It’s a nice open space there, isn’t it? I took that picture on the drive over Tioga Pass, headed out to Mono Lake and the wide sweet-scented spaciousness of the eastern Sierra.
My last post was about gratitude for what I have. Now I want to talk about letting go, making space in our homes and our hearts for the new. It is as important to release the things that no longer serve as it is to recognize the things we are grateful to have, and the New Moon is a good time to do this. (Of course, “now” is a good time to do it!)
Tangibly and intangibly, the “stuff” we’ve accumulated over time clutters up our spaces. Old telephone bills take up space in the filing cabinet, old clothes take up space in the dresser and closet, and old ways of thinking or being take up emotional space and can make it difficult to move forward.
I spent a couple of days last week decluttering my home and garage. It feels good to get rid of boxes of old papers, clothes that no longer fit, things I’ve been saving for years because they might come in handy someday. My trash can and recycle bin are full for this week’s pickup and I have a trailer-load staged for a dump run later this week. I can pat myself on the back for this work. It’s never truly done for a pack rat like me, but I made a good dent in it last week.
This full moon I am also using a simple technique to help me clear some emotional clutter: out on a walk, I pick up a small stone. As I walk, I visualize old energies, residues of my history, bits of old baggage, and place them into the stone. When the time is right, I throw the stone away. Just let it go. (Credit: I got this technique from my amazing mentor, Meg Beeler.)
This technique is best for things that have been resolved in another way first; the major work has been done, and all that was left is to clear out the dust after it settled, air out the house as it were.
I invite you to take the time to perform your own ritual of release. If the one I describe doesn’t resonate for you, use another that does. Whatever it is you’re releasing: write it on paper and burn it in a fire; wash your hands of it, literally and metaphorically send it away down the drain. Do what feels right, but let it go.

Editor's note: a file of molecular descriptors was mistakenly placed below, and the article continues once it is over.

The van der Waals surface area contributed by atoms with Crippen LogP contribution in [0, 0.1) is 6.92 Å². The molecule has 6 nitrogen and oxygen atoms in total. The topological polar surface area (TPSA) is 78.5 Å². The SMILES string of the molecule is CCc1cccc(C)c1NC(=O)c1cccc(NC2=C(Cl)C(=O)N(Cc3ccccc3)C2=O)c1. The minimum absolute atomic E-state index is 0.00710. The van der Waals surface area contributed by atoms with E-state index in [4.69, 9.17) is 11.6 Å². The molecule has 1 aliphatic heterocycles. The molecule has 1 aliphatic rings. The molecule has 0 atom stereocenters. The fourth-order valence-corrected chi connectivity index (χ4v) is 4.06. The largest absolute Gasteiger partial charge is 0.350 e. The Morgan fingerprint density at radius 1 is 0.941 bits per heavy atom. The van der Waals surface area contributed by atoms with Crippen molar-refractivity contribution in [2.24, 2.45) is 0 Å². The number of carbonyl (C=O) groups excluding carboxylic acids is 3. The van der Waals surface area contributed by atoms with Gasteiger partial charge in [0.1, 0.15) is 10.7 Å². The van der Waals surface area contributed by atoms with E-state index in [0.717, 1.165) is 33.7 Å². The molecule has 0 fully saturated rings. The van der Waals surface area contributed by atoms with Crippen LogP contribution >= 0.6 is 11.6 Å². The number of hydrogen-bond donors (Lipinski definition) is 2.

Compost Mentis is pleased to announce the next event on our schedule:
Shamanism and the Journey – Intro
San Francisco – Sunday August 11, 11-4 $75-100 sliding scale
Curious about shamanism and want to know more? Spend a day learning what shamanism is about, and learn to journey for yourself!
We’ll spend some time talking about what shamanism is, and how it fits into today’s world. Then, you’ll get to experience it for yourself. I could talk for days, but that’s not half as much fun as letting the experience speak.
Journeying is an altered state, accessed by listening to drumming or other rhythmic percussion. It gives us the ability to receive direct guidance and healing, find answers, and release limiting beliefs.
During the day we will do two journeys: you will journey to find a Power Animal and the other will be to answer a personal question. Some of the questions you have now, you’ll see they answer themselves – you will know you’re not making it up, and you will be able to practice on your own afterwards, should you choose to.
Bring your questions, a bag lunch, notebook, eye pillow or bandanna, and a rattle if you have one.
This workshop is co-taught by Moria, a shamanic practitioner and teacher who does healing work on the etheric / spiritual levels, and Claudia, an energy healer / body worker and flower essence practitioner. Their complementary perspectives show two of the many ways shamanic practice can inform and express in a modern world.
For more information and to RSVP, email firstname.lastname@example.org